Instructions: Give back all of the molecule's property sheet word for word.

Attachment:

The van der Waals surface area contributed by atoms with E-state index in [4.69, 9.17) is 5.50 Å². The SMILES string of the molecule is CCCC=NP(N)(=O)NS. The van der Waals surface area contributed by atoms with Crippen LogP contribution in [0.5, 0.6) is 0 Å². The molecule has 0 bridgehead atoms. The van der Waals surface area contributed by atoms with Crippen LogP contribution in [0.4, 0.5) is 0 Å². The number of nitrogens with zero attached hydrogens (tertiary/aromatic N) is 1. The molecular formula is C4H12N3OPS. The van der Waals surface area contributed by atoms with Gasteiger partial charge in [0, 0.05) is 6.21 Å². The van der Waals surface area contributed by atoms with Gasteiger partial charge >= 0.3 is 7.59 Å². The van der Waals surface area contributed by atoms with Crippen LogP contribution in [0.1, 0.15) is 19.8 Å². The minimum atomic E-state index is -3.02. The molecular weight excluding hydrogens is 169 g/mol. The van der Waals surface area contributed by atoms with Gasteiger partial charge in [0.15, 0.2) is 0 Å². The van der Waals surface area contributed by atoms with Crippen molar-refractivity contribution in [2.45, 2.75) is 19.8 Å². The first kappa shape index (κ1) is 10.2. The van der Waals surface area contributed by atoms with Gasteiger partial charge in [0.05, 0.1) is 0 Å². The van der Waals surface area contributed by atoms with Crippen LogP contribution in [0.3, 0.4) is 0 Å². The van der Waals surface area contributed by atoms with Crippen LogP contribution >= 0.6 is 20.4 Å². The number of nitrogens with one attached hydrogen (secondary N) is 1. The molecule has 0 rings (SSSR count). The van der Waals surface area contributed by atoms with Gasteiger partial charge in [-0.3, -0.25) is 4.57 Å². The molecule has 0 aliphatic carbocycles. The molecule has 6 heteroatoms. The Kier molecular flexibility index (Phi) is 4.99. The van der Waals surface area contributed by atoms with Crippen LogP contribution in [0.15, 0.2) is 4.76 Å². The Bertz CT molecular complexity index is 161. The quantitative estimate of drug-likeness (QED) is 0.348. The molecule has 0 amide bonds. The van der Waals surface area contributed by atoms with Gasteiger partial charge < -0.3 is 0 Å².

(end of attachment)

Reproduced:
The van der Waals surface area contributed by atoms with E-state index in [4.69, 9.17) is 5.50 Å². The SMILES string of the molecule is CCCC=NP(N)(=O)NS. The van der Waals surface area contributed by atoms with Crippen LogP contribution in [0.5, 0.6) is 0 Å². The molecule has 0 bridgehead atoms. The van der Waals surface area contributed by atoms with Crippen LogP contribution in [0.4, 0.5) is 0 Å². The number of nitrogens with zero attached hydrogens (tertiary/aromatic N) is 1. The molecular formula is C4H12N3OPS. The van der Waals surface area contributed by atoms with Gasteiger partial charge in [0, 0.05) is 6.21 Å². The van der Waals surface area contributed by atoms with Gasteiger partial charge >= 0.3 is 7.59 Å². The van der Waals surface area contributed by atoms with Crippen LogP contribution in [0.1, 0.15) is 19.8 Å². The minimum atomic E-state index is -3.02. The molecular weight excluding hydrogens is 169 g/mol. The van der Waals surface area contributed by atoms with Gasteiger partial charge in [0.15, 0.2) is 0 Å². The van der Waals surface area contributed by atoms with Crippen molar-refractivity contribution in [2.45, 2.75) is 19.8 Å². The first kappa shape index (κ1) is 10.2. The van der Waals surface area contributed by atoms with Gasteiger partial charge in [0.05, 0.1) is 0 Å². The van der Waals surface area contributed by atoms with Crippen LogP contribution in [0.3, 0.4) is 0 Å². The van der Waals surface area contributed by atoms with Crippen LogP contribution >= 0.6 is 20.4 Å². The number of nitrogens with one attached hydrogen (secondary N) is 1. The molecule has 0 rings (SSSR count). The van der Waals surface area contributed by atoms with Gasteiger partial charge in [-0.3, -0.25) is 4.57 Å². The molecule has 0 aliphatic carbocycles. The molecule has 6 heteroatoms. The Kier molecular flexibility index (Phi) is 4.99. The van der Waals surface area contributed by atoms with Crippen LogP contribution in [0.15, 0.2) is 4.76 Å². The Bertz CT molecular complexity index is 161. The quantitative estimate of drug-likeness (QED) is 0.348. The molecule has 0 amide bonds. The van der Waals surface area contributed by atoms with Gasteiger partial charge < -0.3 is 0 Å².